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The myth of cupid and psyche


By Alexandra TzourtziPublished 4 months ago 3 min read

Psyche thought that beauty was a curse. She looked over the edge of the cliff where her father had abandoned her. Born with physical perfection, she was worshipped as a new incarnation of Venus, the goddess of love. No affectionate human partners would ever approach her. When her father asked for guidance from the Oracle of Apollo, the god of light, reason, and prophecy, he was told to abandon his daughter on a rocky crag where she would marry a cruel and savage serpent-like winged evil creature.

Alone on the crag, Psyche felt Zephyr the West Wind

gently lifting her into the air.

It set her down before a palace.

"You are home," she heard an unseen voice say.

"Your husband awaits you in the bedroom, if you dare to meet him."

She was brave enough, Psyche told herself.

The bedroom was so dark that she couldn't see her husband.

But he didn't feel serpent-like at all.

His skin was soft, and his voice and manner were gentle.

She asked him who he was,

but he told her this was the one question he could never answer.

If she loved him, she would not need to know.

His visits continued night after night.

Before long, Psyche was pregnant.

She rejoiced, but was also conflicted.

How could she raise her baby with a man she'd never seen?

That night, Psyche approached her sleeping husband holding an oil lamp.

What she found was the god Cupid

who sent gods and humans lusting after each other

with the pinpricks of his arrows.

Psyche dropped her lamp, burning Cupid with hot oil.

He said he'd been in love with Psyche ever since his jealous mother, Venus,

asked him to embarrass the young woman by pricking her with an arrow.

But taken with Psyche's beauty, Cupid used the arrow on himself.

He didn't believe, however, that gods and humans could love as equals.

Now that she knew his true form, their hopes for happiness were dashed,

so he flew away.

Psyche was left in despair until the unseen voice returned

and told her that it was indeed possible

for her and Cupid to love each other as equals.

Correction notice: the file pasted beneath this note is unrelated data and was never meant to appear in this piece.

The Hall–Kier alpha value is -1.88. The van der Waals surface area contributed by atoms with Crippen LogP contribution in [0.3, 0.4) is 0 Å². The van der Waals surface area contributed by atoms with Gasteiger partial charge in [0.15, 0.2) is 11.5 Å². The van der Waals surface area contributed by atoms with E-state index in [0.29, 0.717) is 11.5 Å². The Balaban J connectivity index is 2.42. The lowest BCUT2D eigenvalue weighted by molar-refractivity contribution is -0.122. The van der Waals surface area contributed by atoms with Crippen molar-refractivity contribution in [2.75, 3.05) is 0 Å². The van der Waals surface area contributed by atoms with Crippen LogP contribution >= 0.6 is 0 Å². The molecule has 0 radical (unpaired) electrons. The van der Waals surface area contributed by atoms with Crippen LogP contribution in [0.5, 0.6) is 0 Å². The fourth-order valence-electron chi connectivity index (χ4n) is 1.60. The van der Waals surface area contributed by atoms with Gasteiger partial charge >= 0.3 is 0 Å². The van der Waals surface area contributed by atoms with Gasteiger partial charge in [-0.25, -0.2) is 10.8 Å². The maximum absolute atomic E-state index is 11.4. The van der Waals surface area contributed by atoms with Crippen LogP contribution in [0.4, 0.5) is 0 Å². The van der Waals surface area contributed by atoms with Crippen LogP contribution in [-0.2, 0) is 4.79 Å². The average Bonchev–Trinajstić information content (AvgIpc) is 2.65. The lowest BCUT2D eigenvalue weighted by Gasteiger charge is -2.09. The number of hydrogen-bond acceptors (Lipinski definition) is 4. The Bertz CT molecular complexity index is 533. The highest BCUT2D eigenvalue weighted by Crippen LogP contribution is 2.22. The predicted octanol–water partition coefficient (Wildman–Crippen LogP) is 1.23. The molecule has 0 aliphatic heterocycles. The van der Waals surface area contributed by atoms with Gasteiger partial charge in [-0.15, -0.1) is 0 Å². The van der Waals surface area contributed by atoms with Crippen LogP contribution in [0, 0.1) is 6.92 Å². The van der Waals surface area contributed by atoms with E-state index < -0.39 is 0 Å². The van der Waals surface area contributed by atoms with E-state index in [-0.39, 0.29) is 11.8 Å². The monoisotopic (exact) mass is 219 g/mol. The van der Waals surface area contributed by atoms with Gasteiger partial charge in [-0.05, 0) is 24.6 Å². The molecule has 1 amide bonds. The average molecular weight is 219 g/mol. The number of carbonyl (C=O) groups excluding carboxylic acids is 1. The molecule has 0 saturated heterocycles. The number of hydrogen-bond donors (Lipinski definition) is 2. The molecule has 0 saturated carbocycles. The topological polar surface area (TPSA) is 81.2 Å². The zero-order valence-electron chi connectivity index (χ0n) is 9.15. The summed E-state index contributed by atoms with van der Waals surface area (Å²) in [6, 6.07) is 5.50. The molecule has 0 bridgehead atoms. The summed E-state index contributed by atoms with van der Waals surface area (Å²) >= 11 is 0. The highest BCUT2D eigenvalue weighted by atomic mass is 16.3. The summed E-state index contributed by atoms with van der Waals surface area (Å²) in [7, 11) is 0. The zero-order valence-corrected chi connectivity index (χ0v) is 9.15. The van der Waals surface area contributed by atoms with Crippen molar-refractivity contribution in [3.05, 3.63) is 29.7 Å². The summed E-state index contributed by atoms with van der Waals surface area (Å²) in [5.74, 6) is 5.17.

Encouraged, she set out to find him.

But Venus intercepted Psyche and said she and Cupid could only wed

if she completed a series of impossible tasks.

First, Psyche was told to sort a huge, messy pile of seeds in a single night.

Just as she was abandoning hope,

an ant colony took pity on her and helped with the work.

Successfully passing the first trial,

Psyche next had to bring Venus the fleece of the golden sheep,

who had a reputation for disemboweling stray adventurers,

but a river god showed her how to collect

the fleece the sheep had snagged on briars,

and she succeeded.

Finally, Psyche had to travel to the Underworld

and convince Proserpina, queen of the dead,

to put a drop of her beauty in a box for Venus.

Once again, the unseen voice came to Psyche's aide.

It told her to bring barley cakes for Cerberus, the guard dog to the Underworld

and coins to pay the boatman, Charon to ferry her across the river Styx.

With her third and final task complete,

Psyche returned to the land of the living.

Just outside Venus's palace, she opened the box of Proserpina's beauty,

hoping to keep some for herself.

But the box was filled with sleep, not beauty,

and Psyche collapsed in the road.

Cupid, now recovered from his wounds, flew to his sleeping bride.

He told her he'd been wrong and foolish.

Her fearlessness in the face of the unknown

proved that she was more than his equal.

Cupid gave Psyche amborsia, the nectar of the gods, making her immortal.

Shortly after, Psyche bore their daughter.

They named her Pleasure,

and she, Cupid, and Psyche, whose name means soul,

have been complicating people's love lives ever since.


About the Creator

Alexandra Tzourtzi

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